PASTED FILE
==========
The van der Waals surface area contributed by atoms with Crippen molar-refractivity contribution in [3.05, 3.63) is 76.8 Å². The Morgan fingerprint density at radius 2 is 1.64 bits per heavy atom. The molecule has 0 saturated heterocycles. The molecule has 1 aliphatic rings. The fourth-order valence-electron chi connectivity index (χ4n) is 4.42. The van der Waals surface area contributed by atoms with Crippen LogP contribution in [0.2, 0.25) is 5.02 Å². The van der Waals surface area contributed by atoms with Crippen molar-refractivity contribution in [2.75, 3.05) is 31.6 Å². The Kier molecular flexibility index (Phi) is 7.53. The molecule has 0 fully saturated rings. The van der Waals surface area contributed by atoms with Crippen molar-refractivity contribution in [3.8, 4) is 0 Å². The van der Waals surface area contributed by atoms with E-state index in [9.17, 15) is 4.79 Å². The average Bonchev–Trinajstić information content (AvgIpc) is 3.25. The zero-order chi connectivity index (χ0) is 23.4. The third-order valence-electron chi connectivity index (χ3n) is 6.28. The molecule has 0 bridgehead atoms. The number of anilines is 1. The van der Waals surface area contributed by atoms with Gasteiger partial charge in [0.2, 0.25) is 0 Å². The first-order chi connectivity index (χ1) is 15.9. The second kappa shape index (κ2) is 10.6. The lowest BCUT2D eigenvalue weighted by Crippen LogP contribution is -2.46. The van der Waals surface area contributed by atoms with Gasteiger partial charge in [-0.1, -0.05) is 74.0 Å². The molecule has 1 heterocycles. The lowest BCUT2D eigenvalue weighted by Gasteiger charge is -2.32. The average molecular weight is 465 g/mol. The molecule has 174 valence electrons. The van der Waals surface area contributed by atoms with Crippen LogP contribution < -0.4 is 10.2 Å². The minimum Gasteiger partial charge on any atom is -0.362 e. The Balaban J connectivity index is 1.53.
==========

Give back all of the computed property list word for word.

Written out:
The van der Waals surface area contributed by atoms with Crippen molar-refractivity contribution in [3.05, 3.63) is 76.8 Å². The Morgan fingerprint density at radius 2 is 1.64 bits per heavy atom. The molecule has 0 saturated heterocycles. The molecule has 1 aliphatic rings. The fourth-order valence-electron chi connectivity index (χ4n) is 4.42. The van der Waals surface area contributed by atoms with Crippen LogP contribution in [0.2, 0.25) is 5.02 Å². The van der Waals surface area contributed by atoms with Crippen molar-refractivity contribution in [2.75, 3.05) is 31.6 Å². The Kier molecular flexibility index (Phi) is 7.53. The molecule has 0 fully saturated rings. The van der Waals surface area contributed by atoms with Crippen molar-refractivity contribution in [3.8, 4) is 0 Å². The van der Waals surface area contributed by atoms with E-state index in [9.17, 15) is 4.79 Å². The average Bonchev–Trinajstić information content (AvgIpc) is 3.25. The zero-order chi connectivity index (χ0) is 23.4. The third-order valence-electron chi connectivity index (χ3n) is 6.28. The molecule has 0 bridgehead atoms. The number of anilines is 1. The van der Waals surface area contributed by atoms with Gasteiger partial charge in [0.2, 0.25) is 0 Å². The first-order chi connectivity index (χ1) is 15.9. The second kappa shape index (κ2) is 10.6. The lowest BCUT2D eigenvalue weighted by Crippen LogP contribution is -2.46. The van der Waals surface area contributed by atoms with Gasteiger partial charge in [-0.1, -0.05) is 74.0 Å². The molecule has 1 heterocycles. The lowest BCUT2D eigenvalue weighted by Gasteiger charge is -2.32. The average molecular weight is 465 g/mol. The molecule has 174 valence electrons. The van der Waals surface area contributed by atoms with Crippen LogP contribution < -0.4 is 10.2 Å². The minimum Gasteiger partial charge on any atom is -0.362 e. The Balaban J connectivity index is 1.53.